matsurilongergrey.jpg

Soundings: how was it for you…sonic logos and the recession

by Michael Spencer on Wednesday 6th of May 2009

How was it for you? – Michael Spencer on the assumptions that can plague music in advertising.
How sonic logos can beat the effects of the recession – and Andrew Peggie tries to work out how a sonic logo works.
Sound Strategies News – Sound Strategies working with The Deliverers in Prague … Andrew Peggie wroking with sirens in Amsterdam.

How was it for you?

One of the starting points in Sound Strategies’ Breaking the Sound Barrier training is a short look at the different ways people think and talk about music. It could be assumed that music is music is music (to paraphrase Dorothy Parker). But it would be wrong to do so. There are at least four different conceptual frameworks in which to construct descriptions of music and how it works. And there are two ways of considering the relation between music and human emotion, depending on whether you think the music depicts emotions or induces them in the listener. (To discover more, you will need to sign up for a Breaking the Sound Barrier session.)

Fertile territory for the philosophy of aesthetics or the science of cognitive perception perhaps, but in fact also critical to the emerging dialogue between music and marketing, branding and advertising. Not knowing which conceptual framework is being applied is as potentially confusing (not to say counter-productive) as mis-reading the cultural signals inherent in contract negotiations between parties from different countries. Terry O’Gara relates a salutary tale of mistaken assumptions on his blog Critical Noise.

Nowadays, an awareness of the various functional and perceptual elements of music can be critical to good client-agency-composer dialogue. The composer might strive to create a soundtrack which perfectly amplifies the commercial narrative, whereas the client might be looking for something which fits the target demographic.

The sonic logo might have strong symbolic content, where the sounds themselves evoke elemental feelings or moods; but a low iconic content could mean that the synergy with other brand advertising elements is weak. Think of Mercedes-Benz’s ethereal voice, whose connection with the preceding television commercial content (both audio and video) could only be described as enigmatic.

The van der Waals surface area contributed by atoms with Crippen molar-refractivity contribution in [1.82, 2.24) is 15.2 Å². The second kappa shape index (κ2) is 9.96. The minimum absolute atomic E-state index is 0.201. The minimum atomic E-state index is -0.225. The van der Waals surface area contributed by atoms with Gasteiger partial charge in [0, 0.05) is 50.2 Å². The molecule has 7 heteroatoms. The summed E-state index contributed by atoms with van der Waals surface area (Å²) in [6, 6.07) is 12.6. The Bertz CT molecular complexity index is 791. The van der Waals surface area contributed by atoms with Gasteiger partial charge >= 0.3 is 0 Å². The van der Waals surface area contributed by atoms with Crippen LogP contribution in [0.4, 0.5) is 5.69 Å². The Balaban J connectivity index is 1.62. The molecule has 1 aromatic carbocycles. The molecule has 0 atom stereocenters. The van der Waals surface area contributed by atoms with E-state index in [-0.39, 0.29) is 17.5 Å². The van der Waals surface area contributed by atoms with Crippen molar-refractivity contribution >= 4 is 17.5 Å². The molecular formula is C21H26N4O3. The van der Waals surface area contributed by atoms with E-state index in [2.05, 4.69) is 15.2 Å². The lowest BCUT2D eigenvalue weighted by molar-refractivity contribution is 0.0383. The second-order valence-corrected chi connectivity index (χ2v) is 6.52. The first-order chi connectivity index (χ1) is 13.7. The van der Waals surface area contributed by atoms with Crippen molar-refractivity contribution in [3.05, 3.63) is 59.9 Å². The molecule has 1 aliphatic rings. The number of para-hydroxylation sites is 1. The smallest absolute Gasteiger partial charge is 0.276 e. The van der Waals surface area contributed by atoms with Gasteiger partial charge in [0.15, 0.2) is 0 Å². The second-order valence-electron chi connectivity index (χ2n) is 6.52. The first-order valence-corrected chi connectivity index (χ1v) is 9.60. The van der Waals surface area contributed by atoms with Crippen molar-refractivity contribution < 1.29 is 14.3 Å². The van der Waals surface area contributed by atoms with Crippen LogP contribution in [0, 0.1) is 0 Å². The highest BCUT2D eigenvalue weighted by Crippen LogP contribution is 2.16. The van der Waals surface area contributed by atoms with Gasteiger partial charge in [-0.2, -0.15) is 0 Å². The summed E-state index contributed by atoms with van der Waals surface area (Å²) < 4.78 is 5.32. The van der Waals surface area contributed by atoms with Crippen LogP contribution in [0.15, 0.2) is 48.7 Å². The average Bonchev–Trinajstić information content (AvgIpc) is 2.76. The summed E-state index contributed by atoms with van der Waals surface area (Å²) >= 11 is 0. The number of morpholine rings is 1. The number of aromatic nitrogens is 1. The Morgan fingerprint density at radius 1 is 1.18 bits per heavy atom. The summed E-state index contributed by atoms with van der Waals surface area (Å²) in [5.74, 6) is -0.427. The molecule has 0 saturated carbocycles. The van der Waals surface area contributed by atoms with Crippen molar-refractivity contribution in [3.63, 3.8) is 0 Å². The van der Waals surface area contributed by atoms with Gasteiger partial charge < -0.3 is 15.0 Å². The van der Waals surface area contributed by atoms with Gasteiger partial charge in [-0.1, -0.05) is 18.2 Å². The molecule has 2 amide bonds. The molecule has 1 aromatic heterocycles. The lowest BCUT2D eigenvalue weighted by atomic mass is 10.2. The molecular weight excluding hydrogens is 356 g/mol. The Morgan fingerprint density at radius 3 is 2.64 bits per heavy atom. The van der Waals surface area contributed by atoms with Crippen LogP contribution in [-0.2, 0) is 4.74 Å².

On the other hand, a logo with strong iconic content (such as the Yahoo yodel) can be based on cultural assumptions which risk misinterpretation outside the culture of origin.

And when a sonic logo is aired in context – for example, at the end of a television commercial and framed by other, unrelated, commercials – the listener’s ability to comprehend the musical message might have been compromised by the surrounding ‘noise’ of other competing soundtracks.

Finally, it is almost impossible to factor in the individual contextualising which takes place with every sound we hear. Almost instantaneously our brain creates memory references to other musical experiences or indeed life experiences related to the music in question, which create neural pathways unique to the individual concerned: the south sea island beach music intended by the composer might become, in the mind of the listener, a shopping trip to a suburban supermarket.

We can think of these factors either as horrendously complex and impossible to unravel, or we can trust the infinite suggestibility of music and hope that some aspects will impact positively on the brand-consumer relationship in some cases.

Or we can manage the process more effectively by agreeing in advance how the music should function within the context of the overall branding strategy.

Some simple questions to address:

  • Should the music evoke or depict brand qualities or ‘personality’ or should it instead make cultural connections with a target demographic?
  • Will it be associated with a graphic logo or tied more closely to the narrative of a video?
  • Will it have a long life (stripped onto many different media outlets) or will it exist only for the duration of a specific campaign?

Michael Spencer


How sonic logos can beat the effects of the recession

Articles and blogs in praise of the sonic logo or audio ident proliferate across the web so there is no need to rehearse here the usual arguments in favour of sonic branding. Much less studied to date have been the cognitive and perceptual aspects of short audio sound ‘gestures’. Do they have any inherent semantic or semiotic value? How easy is it to forge a Pavlovian link between a sound and a brand image or graphic logo? And how long does it take? How to create emotional capital in such a relationship?